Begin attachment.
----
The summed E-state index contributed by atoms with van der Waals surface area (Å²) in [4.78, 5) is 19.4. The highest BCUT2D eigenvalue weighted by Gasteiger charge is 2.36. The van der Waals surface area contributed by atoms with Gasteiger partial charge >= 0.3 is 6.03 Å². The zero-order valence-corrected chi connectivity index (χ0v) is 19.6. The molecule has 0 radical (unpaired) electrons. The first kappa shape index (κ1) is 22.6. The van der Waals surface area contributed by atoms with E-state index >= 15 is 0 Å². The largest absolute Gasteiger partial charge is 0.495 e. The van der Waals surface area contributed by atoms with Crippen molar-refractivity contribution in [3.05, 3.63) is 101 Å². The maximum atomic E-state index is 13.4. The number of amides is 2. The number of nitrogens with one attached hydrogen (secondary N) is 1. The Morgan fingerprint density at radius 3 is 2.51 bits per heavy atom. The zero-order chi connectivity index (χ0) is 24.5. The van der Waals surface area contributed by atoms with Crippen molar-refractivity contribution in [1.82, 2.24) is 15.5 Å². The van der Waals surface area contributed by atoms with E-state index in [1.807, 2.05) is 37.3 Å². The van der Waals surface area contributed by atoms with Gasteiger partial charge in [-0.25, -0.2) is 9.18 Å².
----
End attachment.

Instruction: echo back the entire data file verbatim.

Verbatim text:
The summed E-state index contributed by atoms with van der Waals surface area (Å²) in [4.78, 5) is 19.4. The highest BCUT2D eigenvalue weighted by Gasteiger charge is 2.36. The van der Waals surface area contributed by atoms with Gasteiger partial charge >= 0.3 is 6.03 Å². The zero-order valence-corrected chi connectivity index (χ0v) is 19.6. The molecule has 0 radical (unpaired) electrons. The first kappa shape index (κ1) is 22.6. The van der Waals surface area contributed by atoms with E-state index >= 15 is 0 Å². The largest absolute Gasteiger partial charge is 0.495 e. The van der Waals surface area contributed by atoms with Crippen molar-refractivity contribution in [3.05, 3.63) is 101 Å². The maximum atomic E-state index is 13.4. The number of amides is 2. The number of nitrogens with one attached hydrogen (secondary N) is 1. The Morgan fingerprint density at radius 3 is 2.51 bits per heavy atom. The zero-order chi connectivity index (χ0) is 24.5. The van der Waals surface area contributed by atoms with Crippen molar-refractivity contribution in [1.82, 2.24) is 15.5 Å². The van der Waals surface area contributed by atoms with E-state index in [1.807, 2.05) is 37.3 Å². The van der Waals surface area contributed by atoms with Gasteiger partial charge in [-0.25, -0.2) is 9.18 Å².